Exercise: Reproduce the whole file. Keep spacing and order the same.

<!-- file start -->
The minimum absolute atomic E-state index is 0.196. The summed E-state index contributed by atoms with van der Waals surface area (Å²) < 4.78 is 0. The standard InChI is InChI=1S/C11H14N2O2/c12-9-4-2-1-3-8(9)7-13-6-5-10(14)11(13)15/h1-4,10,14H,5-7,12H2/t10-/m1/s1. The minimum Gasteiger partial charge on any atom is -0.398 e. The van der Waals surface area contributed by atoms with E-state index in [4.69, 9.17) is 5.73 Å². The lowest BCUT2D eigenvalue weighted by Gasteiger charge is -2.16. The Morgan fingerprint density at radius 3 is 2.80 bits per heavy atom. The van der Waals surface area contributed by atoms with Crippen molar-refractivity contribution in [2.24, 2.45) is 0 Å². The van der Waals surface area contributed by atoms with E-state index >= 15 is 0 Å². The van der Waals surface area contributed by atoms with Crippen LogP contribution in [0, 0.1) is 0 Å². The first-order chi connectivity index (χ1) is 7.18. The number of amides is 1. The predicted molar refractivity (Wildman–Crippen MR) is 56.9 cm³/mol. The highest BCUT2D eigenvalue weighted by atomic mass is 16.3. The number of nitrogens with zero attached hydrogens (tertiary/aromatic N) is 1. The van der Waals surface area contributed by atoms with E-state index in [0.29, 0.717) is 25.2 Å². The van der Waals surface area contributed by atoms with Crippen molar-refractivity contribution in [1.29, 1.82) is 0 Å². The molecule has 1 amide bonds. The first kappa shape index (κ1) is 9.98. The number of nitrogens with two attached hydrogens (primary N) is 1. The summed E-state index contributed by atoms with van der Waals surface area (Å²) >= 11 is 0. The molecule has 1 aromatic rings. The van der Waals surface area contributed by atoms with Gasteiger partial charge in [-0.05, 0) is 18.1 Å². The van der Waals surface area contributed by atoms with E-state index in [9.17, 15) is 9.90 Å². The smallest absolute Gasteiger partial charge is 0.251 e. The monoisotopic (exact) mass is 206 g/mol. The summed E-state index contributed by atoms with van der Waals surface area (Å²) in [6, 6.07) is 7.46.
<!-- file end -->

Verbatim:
The minimum absolute atomic E-state index is 0.196. The summed E-state index contributed by atoms with van der Waals surface area (Å²) < 4.78 is 0. The standard InChI is InChI=1S/C11H14N2O2/c12-9-4-2-1-3-8(9)7-13-6-5-10(14)11(13)15/h1-4,10,14H,5-7,12H2/t10-/m1/s1. The minimum Gasteiger partial charge on any atom is -0.398 e. The van der Waals surface area contributed by atoms with E-state index in [4.69, 9.17) is 5.73 Å². The lowest BCUT2D eigenvalue weighted by Gasteiger charge is -2.16. The Morgan fingerprint density at radius 3 is 2.80 bits per heavy atom. The van der Waals surface area contributed by atoms with Crippen molar-refractivity contribution in [2.24, 2.45) is 0 Å². The van der Waals surface area contributed by atoms with E-state index >= 15 is 0 Å². The van der Waals surface area contributed by atoms with Crippen LogP contribution in [0, 0.1) is 0 Å². The first-order chi connectivity index (χ1) is 7.18. The number of amides is 1. The predicted molar refractivity (Wildman–Crippen MR) is 56.9 cm³/mol. The highest BCUT2D eigenvalue weighted by atomic mass is 16.3. The number of nitrogens with zero attached hydrogens (tertiary/aromatic N) is 1. The van der Waals surface area contributed by atoms with E-state index in [0.29, 0.717) is 25.2 Å². The van der Waals surface area contributed by atoms with Crippen molar-refractivity contribution in [1.29, 1.82) is 0 Å². The molecule has 1 amide bonds. The first kappa shape index (κ1) is 9.98. The number of nitrogens with two attached hydrogens (primary N) is 1. The summed E-state index contributed by atoms with van der Waals surface area (Å²) >= 11 is 0. The molecule has 1 aromatic rings. The van der Waals surface area contributed by atoms with Gasteiger partial charge in [-0.05, 0) is 18.1 Å². The van der Waals surface area contributed by atoms with E-state index in [9.17, 15) is 9.90 Å². The smallest absolute Gasteiger partial charge is 0.251 e. The monoisotopic (exact) mass is 206 g/mol. The summed E-state index contributed by atoms with van der Waals surface area (Å²) in [6, 6.07) is 7.46.